Of importance, whether in minipig bred or market pigs, older individuals always seemed to display much more EMPs in the islet capsule than younger ones (Meyer et al., 1997; 1998). However, recent study showed that no significant differences between adult (12–78 months) and juvenile (6–12 months) pigs were detected in islet encapsulation (Hilling et al., 2010). Hence, the influence of other matrix elements and collagen subtypes should be further addressed in pig donor selection. In different pig strains, determination of EMP composition and expression level will greatly help to select and develop specific enzyme mixtures to improve islet integrity and yield.

3.2.  Pig strain selection based on islet morphology

 Morphological screening before isolation is necessary to select eligible donor pigs for acquiring a large number of islets with high-quality, reducing variance of isolation outcomes, and raising economic efficiency. Many studies indicated that a pancreas containing round-shape, well-demarcation, and large-size (>100 μm diameter) islets could offer the greatest potential for successful isolation results (Mundwiler et al., 1994; Krickhahn et al., 2002; Gazda et al., 2005). Histomorphometry study conducted by Kirchhof et al. (1994) showed that GL and German Large White (GLW) pigs were more suitable islet donor breeds than DU, HA, PI, and WT pigs. The GL, GLW, and WT pigs displayed much greater islet numbers per area compared with DU and HA. However, the islet size in situ was smaller in WT boars than in all other breeds. Ulrichs et al. (1995) further demonstrated that the majority (59.8%–68.9%) of islets were 50–100 μm in diameter in seven domestic races. Nevertheless, GL pigs revealed the greatest number (2%) of large islets (250–300 μm and >300 μm), and the greatest (up to 3.4%) islet volume density (IVD; percent endocrine tissue of the total pancreas mass) of all pig breeds. By contrast, previous histological analysis of Kinasiewicz et al. (2011) suggested that PI pigs of 100 kg and market-weight pigs of 200 kg were preferable donors for islet grafts, which exhibited the largest value (range 1.20%–1.44%) of IVD. In addition, the PI pigs showed a greater number of islets/cm2 than Landrace pigs ((425.45±111.7) islets/cm2 vs. (315.33±36.59) islets/cm2).

 Kim et al. (2007) revealed that pancreata from adult Chicago Medical School (CMS) miniature (CM) pigs contained more islets with a diameter of 150–200 μm (11.2%) than those from adult Prestige World Genetics (PWG) miniature (PM) pigs (2.4%), and more islets with a diameter of 200–250 μm (5.3%) than those from PM (1.6%) or adult market pigs (1.3%; from slaughterhouses); moreover, the mean IVD percentages of CM pigs were dramatically higher (3.71%) than those of PM (1.5%) or market pigs (2.16%). Recently, Wuzhishan (WZS) miniature pigs were considered to be a feasible source of islet grafts with advantageous morphological features of denser islet capsule and larger splenic lobe of pancreas (Jiang et al., 2012). More importantly, the anatomical structure of the WZS miniature pig pancreas was more similar to human pancreas than that of market pigs.

3.3.  Pig strain selection based on islet yield

 Only few studies on pig islet isolation have directly addressed the influence of pig strain on islet yield. Islet yields (pre-purification) from market-weight (100 kg) purebred offspring of Landraces (two specific Landrace boars and Landrace sows) were much higher ((9350±630) IEQ/g and (4800±760) IEQ/g, respectively) than yields from hybrid offspring of the same boars and Yorkshire sows ((6150±780) IEQ/g and (2990±520) IEQ/g, respectively) (Cavanagh et al., 1998). In the study by Ulrichs et al. (1995), GL pigs showed the highest numbers (22 786±3739) of theoretically calculated IEQ/g pancreas; however, only (687±515) IEQ/g could be isolated (just 3.0% average yield), which was much lower than the yields of PI pigs ((2173±301) IEQ/g). Heiser et al. (1994) further confirmed that purebred PI pigs provided higher islet yields ((2180±317) IEQ/g) than GL pigs ((606±379) IEQ/g), minipigs “Troll” ((691±357) IEQ/g), and adult hybrid pigs (mean 1190 IEQ/g), and the improved islet viability was also observed. By contrast, Sabat et al. (2003) showed that islet yields in pancreata were less than 1000 IEQ/g from PI and Yokshire strains. The great variability of islet yield in the same breed is possibly related to variations in other factors including pancreas procurement, cold preservation, and isolation procedure/technique.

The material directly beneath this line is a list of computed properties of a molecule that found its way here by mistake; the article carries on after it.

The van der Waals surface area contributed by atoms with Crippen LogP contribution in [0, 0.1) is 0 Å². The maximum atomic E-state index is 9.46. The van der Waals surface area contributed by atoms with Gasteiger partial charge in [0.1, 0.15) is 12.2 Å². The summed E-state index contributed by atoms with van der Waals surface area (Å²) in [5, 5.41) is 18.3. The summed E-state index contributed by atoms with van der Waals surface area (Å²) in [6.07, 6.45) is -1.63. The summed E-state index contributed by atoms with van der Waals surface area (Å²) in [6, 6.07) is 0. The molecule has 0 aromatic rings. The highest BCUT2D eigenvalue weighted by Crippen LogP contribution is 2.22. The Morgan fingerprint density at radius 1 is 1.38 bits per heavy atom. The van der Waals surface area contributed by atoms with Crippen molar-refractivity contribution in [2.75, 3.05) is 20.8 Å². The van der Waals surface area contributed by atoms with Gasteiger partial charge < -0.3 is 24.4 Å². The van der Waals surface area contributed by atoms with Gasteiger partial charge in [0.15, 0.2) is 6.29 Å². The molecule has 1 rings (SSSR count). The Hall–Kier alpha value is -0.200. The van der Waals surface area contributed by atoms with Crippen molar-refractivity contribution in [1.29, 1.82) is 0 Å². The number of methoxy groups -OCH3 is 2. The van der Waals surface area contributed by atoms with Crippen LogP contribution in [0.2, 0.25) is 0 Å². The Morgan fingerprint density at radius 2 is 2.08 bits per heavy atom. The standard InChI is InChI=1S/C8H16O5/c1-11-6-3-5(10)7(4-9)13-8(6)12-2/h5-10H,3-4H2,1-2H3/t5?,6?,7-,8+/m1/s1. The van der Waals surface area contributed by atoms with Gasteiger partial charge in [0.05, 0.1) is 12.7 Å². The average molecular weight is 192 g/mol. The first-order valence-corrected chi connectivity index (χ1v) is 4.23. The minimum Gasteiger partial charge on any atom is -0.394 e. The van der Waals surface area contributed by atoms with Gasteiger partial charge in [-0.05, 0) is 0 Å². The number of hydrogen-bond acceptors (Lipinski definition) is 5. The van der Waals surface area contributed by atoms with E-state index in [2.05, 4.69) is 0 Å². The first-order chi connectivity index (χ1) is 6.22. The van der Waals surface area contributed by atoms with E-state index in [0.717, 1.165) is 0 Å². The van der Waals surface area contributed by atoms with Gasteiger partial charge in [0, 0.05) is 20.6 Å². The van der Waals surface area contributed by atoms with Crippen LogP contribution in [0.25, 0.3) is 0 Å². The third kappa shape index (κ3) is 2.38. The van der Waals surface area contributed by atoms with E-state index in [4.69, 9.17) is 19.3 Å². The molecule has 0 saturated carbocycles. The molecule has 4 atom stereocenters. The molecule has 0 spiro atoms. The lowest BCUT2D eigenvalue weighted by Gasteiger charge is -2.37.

Recently, an extremely high yield ((9589±2823) IEQ/g) of well-functioning islets was obtained from CM pigs. Although the in vitro and in vivo functions of isolated islets showed no difference among experimental groups, the islet yields of adult CM pigs (>12 months) were significantly higher than those of adult PM pigs ((1752±874) IEQ/g), adult market pigs ((1931±947) IEQ/g), or young (6–7 months) CM pigs ((3460±1985) IEQ/g). Also, after digestion, islet yields in pancreata from adult inbred WZS miniature pigs (1-year-old, weighing 25–30 kg) were much higher than the yields from market pigs ((6078±1105) IEQ/g vs. (2500±625) IEQ/g); moreover, the isolated islets from WZS pigs could efficiently respond to glucose challenge in vitro and in vivo (Jiang et al., 2012). In spite of reproductive history being a preferable donor parameter in miniature and market strain, male pigs usually provided higher islet yields compared with breeder miniature strain pigs (Kim et al., 2009).